The most important thing we can offer our friends is to be with them through the grief; they don’t have to be alone in dealing with the range of difficult emotions. Stop by for a visit, invite your friend to a meal, or include them in your social plans, especially if you see they seem to be withdrawing. Respect their decision to join you, but do extend the offer.

Responding as a Faculty or Staff Member

As a faculty member, losing a student is devastating. You are in a position of both navigating your own grief and experience of loss as well as continuing your duties to support and enrich the lives of the young people in your charge. When your students return to class, you may want to provide time and space to process what is happening for them. If you knew the student who died, you may want to share your own memories and sadness.

There is likely to be a range of responses from your students, as some will feel they are only peripherally affected, while others will be suffering a deep loss. Holding space for the varied reactions and respecting the differences will allow all students to feel accepted and comfortable.

In addition, if you need help processing your own grief reactions, counseling is available to faculty and staff through the Employee Assistance Program at 315-451-3886.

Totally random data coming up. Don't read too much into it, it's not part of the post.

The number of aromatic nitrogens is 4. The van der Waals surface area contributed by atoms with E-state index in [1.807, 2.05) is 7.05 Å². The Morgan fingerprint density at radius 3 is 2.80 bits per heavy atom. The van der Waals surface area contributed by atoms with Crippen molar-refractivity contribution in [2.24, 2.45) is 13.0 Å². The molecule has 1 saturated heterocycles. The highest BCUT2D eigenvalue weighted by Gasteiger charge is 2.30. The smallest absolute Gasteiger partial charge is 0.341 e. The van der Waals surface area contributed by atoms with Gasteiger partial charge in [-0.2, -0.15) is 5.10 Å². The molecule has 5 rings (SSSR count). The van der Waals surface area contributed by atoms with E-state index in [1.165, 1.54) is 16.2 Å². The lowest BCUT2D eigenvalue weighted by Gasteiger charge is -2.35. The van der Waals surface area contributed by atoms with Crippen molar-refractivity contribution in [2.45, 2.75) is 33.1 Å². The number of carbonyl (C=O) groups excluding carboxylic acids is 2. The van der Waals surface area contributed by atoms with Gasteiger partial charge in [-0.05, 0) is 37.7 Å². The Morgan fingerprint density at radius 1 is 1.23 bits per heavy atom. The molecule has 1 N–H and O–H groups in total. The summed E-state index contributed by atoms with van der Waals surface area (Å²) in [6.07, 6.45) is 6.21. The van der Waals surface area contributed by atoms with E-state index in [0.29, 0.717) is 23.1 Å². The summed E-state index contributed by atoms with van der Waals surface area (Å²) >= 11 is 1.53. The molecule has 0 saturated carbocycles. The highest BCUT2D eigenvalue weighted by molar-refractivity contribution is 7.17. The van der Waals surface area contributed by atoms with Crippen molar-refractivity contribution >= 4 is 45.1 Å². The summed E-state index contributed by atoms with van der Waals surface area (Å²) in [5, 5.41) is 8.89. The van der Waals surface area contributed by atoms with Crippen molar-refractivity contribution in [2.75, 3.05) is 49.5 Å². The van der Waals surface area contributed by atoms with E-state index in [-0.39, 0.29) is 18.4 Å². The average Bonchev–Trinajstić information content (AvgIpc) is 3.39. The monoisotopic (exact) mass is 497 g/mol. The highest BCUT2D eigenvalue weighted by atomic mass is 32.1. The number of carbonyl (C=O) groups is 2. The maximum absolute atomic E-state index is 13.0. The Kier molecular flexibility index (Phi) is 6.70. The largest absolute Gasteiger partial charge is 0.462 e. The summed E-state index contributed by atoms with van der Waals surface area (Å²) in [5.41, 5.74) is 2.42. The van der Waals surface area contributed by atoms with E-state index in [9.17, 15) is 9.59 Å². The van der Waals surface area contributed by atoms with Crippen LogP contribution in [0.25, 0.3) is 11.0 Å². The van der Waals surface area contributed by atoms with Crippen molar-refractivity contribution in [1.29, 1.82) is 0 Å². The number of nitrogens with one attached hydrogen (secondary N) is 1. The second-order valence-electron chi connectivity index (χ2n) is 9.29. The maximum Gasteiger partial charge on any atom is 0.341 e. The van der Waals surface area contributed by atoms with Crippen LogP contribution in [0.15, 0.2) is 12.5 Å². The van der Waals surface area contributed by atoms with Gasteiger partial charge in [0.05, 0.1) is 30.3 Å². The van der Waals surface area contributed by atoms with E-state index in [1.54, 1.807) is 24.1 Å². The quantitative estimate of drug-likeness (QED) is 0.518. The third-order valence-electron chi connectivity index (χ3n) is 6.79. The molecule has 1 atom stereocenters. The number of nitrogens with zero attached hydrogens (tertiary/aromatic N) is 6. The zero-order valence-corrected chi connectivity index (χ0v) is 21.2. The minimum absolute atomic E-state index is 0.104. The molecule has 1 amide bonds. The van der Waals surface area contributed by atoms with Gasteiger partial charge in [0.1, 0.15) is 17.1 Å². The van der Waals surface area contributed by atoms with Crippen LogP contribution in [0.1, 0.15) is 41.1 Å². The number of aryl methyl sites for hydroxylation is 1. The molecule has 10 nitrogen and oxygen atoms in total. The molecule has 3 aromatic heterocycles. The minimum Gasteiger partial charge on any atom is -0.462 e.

Anticipate that some students may have a more difficult time than others. If needed, consider ways in which you might accommodate these students regarding deadlines for papers, exams, and other course requirements. Expectations for completion of course requirements should not change, but flexibility for the timing of completion might be helpful if/when possible.

Things to Remember

People have different ways of processing grief. Following the loss of a loved one, it is common to experience reactions such as shock, denial, anger, numbness, difficulty concentrating, sadness, guilt, and anxiety. Young adults who have never experienced a significant loss may not know how they begin to comprehend and manage such a tragedy.

The following are common, healthy ways some people cope with grief:
  • Spending time alone, in a religious setting, in meditation, or in nature
  • Not wanting to verbally share about the loss
  • Increased desire to socialize and be with people
  • Wanting to tell stories about the person who has died
  • Journaling or engaging in other creative pursuits
  • Exercising
  • Listening to music
  • Eating healthy meals
  • Getting adequate rest
  • Spending time with pets
  • Seeking professional counseling services
Although grief reactions vary and people cope with the loss of a significant person in unique ways, it is important to recognize that some methods individuals use to cope are unhealthy and potentially dangerous. Warning signs in grieving individuals that may warrant professional help include the following:
  • Increased substance abuse or use
  • Physically harming others
  • Engaging in self-injurious behaviors
  • Talking about suicide and/or expressing an intent to commit suicide